Today I’m giving away food.
I volunteer with a local nonprofit, Edible Brattleboro, to plant help-yourself gardens around town and, from July through October, operate a weekly Share the Harvest stand where we give away vegetables donated by farmers at the end of the farmers’ market, harvested from our gardens, and donated by local gardeners. This COVID year, when so many are struggling, we’re also part of the town’s Everyone Eats program that funds restaurants to make meals to give away.
Trying to get by on food stamps back when I was on welfare opened my eyes to the hunger in this prosperous country, now broadened to food insecurity. That first winter I quickly realised that most fresh vegetables were too expensive for my tiny food stamp allotment, so I relied on the cheapest things I could find, like carrots, cabbage and turnips. I also put the tops of the root vegetables in a saucer of water and used the fresh greens that sprouted.
Luckily we were not in a food desert; there was always an expensive spa a few blocks away and a cheaper grocery store within a couple of miles. However, when I didn’t have a car, walking to the grocery could take all morning, and I could only carry what would fit in the stroller basket and my backpack. In summer, there was no way to keep frozen food safe on the walk home.
What saved me was being able to cook.
The summer I was 12, my mother boycotted the kitchen and assigned me the job of cooking dinner for our family of eight. My culinary skills were limited—I could make a sandwich, pour a bowl of cold cereal, heat up a can of soup, and make toast—but she promised to teach me. That didn’t happen. Sometimes she’d answer a question or offer a suggestion, but mostly I relied on her battered Good Housekeeping Cook Book.
Thus I not only learned the basics of cooking but also the astounding truth that I could learn whatever I needed to know from a book.
So years later, when I realised I couldn’t afford fresh vegetables, I turned to books for the new skills I needed. They taught me how to turn a vacant lot into a vegetable garden and how to can the excess tomatoes it produced. They taught me how to make jam from the wild blueberries I gathered and applesauce from seconds at nearby orchards.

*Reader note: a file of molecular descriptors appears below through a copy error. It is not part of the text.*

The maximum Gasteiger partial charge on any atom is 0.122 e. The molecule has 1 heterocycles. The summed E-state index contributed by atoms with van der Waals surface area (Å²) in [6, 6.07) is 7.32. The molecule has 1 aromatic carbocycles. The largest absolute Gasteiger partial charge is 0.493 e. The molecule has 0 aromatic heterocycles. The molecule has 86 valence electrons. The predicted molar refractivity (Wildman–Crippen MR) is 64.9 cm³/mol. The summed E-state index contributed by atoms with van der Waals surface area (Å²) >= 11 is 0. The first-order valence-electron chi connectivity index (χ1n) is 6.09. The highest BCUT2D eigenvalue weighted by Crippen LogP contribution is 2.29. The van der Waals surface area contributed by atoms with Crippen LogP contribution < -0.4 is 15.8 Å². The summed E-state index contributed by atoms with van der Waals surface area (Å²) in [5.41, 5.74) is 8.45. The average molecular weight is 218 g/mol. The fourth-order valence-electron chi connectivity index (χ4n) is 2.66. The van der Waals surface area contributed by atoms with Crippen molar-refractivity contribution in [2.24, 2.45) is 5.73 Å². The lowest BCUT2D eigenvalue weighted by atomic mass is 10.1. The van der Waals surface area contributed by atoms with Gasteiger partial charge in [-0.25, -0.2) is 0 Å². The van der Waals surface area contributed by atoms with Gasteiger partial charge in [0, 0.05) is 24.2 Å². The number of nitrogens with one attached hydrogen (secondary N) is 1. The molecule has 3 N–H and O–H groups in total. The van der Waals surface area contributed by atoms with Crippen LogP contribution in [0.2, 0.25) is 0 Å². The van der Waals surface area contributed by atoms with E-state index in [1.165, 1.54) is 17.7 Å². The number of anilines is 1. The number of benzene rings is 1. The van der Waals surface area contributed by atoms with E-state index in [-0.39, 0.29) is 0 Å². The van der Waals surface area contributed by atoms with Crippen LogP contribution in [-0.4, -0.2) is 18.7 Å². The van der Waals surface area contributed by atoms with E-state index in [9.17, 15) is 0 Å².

Before I moved away from Maryland, I volunteered with Maryland Hunger Solutions whose motto is “Ending Hunger in Maryland”. They work with state and community partners to help Maryland residents get nutritious foods. As a former food stamp recipient I helped bring a real-life perspective.
One thing that was quickly brought home to me was how lucky I had been to be able to cook meals from scratch. Many people living in poverty either don’t have cooking facilities or never learned to cook. One food bank organiser told me she often couldn’t even give away pasta because people didn’t know how to cook it. Many people rely on expensive and less nutritious packaged foods they can simply heat up.
The founders of Edible Brattleboro—”Grow Food Everywhere for Everyone”—were inspired by a Ted talk by Pam Warhurst, explaining how the tiny village of Todmorden in England turned plots of unused land into communal vegetable gardens. We have also been inspired by Ron Finley’s work creating gardens in open land in South Central LA. He says, “Growing your own food is like printing your own money.”
We’ve also been following Leah Penniman and Soul Fire Farm, which defines itself as “a BIPOC*-centered community farm committed to ending racism and injustice in the food system. . . *BIPOC = Black, Indigenous, and People of Color”. I am especially drawn to their commitment to the ancestors. “With deep reverence for the land and wisdom of our ancestors, we work to reclaim our collective right to belong to the earth and to have agency in the food system.” Penniman’s book is called Farming While Black: Soul Fire Farm’s Practical Guide to Liberation on the Land.
Back when I was gardening in the vacant lot, I also got involved with a group starting a land trust, a fairly new concept in the 1970s, in the hopes of eventually renting a farm through them.
Over the years I’ve heard of land trusts for conservation purposes, but was excited to learn recently of the BIPOC Land and Food Sovereignty Fund organized by The SUSU Healing Collective, whose purpose is to help BIPOC farmers here in Vermont. There is also the Northeast Farmers of Color Land Trust. Both are worthy of our support.
Let us look for a moment at what we have in common rather than what divides us. We all need food. We all want to feed our families the best food possible and to support good causes. So I’m off to give away free food to anyone who comes by the stand.
Note: While I call this a book blog, it is essentially about stories. This post is full of them: Pam Warburton’s, Ron Finley’s, Leah Penniman’s, my own.